Thursday, 17 December 2009


After my charge left with her mum at 1pm, I bundled Rye up and we ventured forth into town.  Rye conveniently wanted to be pushed in the buggy, ideal because the weather was forecast to be snowy/sleet this afternoon and I needed to do some shopping and those buggy handles would be handy for bags.

There are practical reasons for my dislike of buggys; pain on the bus, in shops with narrow aisles etc, mostly though I hate the disconnectedness.  Rye is sat out in front, and all I can see is his knees, even with the hood pushed back.  I have no idea what he's looking at, it's near impossible to share sudden thoughts, sights, giggles etc.  In some ways it's similar when he's on my back - at least we have the physcial closeness though, and the feel of little arms cuddled around me is out of this world.  I can hear him too, whereas I can't when he's in the buggy unless I stop and go round to the front of it so I can see him and it is easier to share what I can see with him when he's on my back - not least because his at my eyeline height, well, more or less.

Buggys just seem to be a metaphor for a less connected parenting that is favoured today. 
Interestingly, once home Rye wanted lots of cuddles and finally settled sat next to me on the sofa, with my arms around him and his head laid against my arm as he dozed.  I think like me, after a few hours of the buggy separation, he needed to feel close and attached again.

I am really sad that my babywearing journey is coming to an end, it's been such a wonderful journey.  I don't think its  a stretch to say babywearing saved my AP tendencies.  Rye was so demanding when he was a newborn and I struggled so desperately, cried and wished I'd never had him, we had major problems with breastfeeding and no support around me except for my ex whose answer to everything was to give formula and leave the baby to cry.  I didn't want to, the first 24 hours when I'd been so awkstruck by this little bundle was still there, even weeks in of sleeping upright in a chair with a little baby on my chest, is what I think saved me from crashing straight into PND, even in my most desperate moments when I had to leave the room because I had reached the point if I stayed I would have hurt him.... then I began to wear him, I also began to cosleep and the combination saved our relationship.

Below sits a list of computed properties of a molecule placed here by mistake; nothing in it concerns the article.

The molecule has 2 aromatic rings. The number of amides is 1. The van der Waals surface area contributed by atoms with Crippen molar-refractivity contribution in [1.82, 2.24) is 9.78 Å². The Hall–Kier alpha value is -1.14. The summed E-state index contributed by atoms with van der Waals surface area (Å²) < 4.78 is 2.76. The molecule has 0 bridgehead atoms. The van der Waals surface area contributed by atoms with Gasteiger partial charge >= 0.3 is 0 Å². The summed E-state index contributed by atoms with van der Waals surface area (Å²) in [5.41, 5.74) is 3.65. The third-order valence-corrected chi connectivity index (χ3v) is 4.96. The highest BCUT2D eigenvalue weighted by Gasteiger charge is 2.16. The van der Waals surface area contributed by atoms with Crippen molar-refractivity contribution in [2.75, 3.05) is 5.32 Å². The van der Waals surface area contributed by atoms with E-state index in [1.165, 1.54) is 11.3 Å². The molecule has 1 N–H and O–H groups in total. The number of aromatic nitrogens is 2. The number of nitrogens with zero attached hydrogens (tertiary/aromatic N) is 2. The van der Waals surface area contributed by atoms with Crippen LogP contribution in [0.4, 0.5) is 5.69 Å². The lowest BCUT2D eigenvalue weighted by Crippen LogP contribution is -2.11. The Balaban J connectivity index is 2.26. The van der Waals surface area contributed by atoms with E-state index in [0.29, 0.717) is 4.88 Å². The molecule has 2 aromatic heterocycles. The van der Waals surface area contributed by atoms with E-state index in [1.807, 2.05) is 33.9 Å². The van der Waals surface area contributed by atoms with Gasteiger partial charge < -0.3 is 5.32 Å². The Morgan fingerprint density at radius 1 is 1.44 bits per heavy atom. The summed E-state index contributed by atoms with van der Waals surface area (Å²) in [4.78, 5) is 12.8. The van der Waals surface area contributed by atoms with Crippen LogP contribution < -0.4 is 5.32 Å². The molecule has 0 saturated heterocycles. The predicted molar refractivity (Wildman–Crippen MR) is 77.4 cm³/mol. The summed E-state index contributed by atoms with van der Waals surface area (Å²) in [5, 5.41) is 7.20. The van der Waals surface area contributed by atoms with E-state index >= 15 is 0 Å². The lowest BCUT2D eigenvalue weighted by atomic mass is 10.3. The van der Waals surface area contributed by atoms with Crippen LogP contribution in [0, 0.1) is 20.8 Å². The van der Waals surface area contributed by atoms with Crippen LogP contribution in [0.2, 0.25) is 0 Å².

To remember those painful first weeks/months brings tears, thankfully the babywearing meant he slept and being close to him, cuddling him... well, how could I not love him and bond - he was there in my arms, sweet, delicious and so tiny, yet amazing.  Babywearing has become a symbol of Rye's and mine journey in attached parenting, in learning to meet our needs peacefully (still learning this bit lol), and with respect and with joy.

This wasn't the post I planned to write, it seems to be the one I needed to write though.


Earthmummy xx said...

Hugs x I know how you feel. Toby has been in the buggy quite a lot in the last few weeks for practical reasons, and I HATE it! It's so much hassle to have to stop the buggy, move round it and bend down to talk to him, it ends up feeling like a inconvenience to interact with my own son. I end up feeling resentful when he needs me, and we just get so disconnected. When I have him in the sling its soooo different

Naomi said...

I hate the damn things too but also for practical reasons use one and don't like how easy it is to temporarily (only very temporary though lol) forget they're there because they're quiet and out of sight! *sigh* x

arwen_tiw said...


Ellie said...

I am time travelling in your blog because I love reading what you write so much. It is so refreshingly honest and I can relate to everything you say. Inspirational, that's what it is!

Anyway, I just wanted to share with you that I had exactly the same experience in Caitlin's first weeks/months and I can't bear to think of it now. I struggled with breast feeding (no one tells you how much it HURTS as a new Mum and that it doesn't just happen) and the tiredness and the demandingness ... and also wondered what the hell I had done and then felt so guilty ...

Like you, the sling saved me too (oh, I also got the formula and leave to cry advice, from my Mum who was wonderfully supportive but very opinionated about it!).

I also think those painful first weeks (and the guilt) and the life-changing shock of becoming a parent made my love for Caitlin incredibly intense. I expect you feel the same.

I think you are very brave and very wonderful for sharing all this and I'd like to thank you. Not many people are so open. It's been a real pleasure meeting you and Rye.

Ellie x (Caitlin's Mum)

Joxy said...

Aww thank you Ellie. :D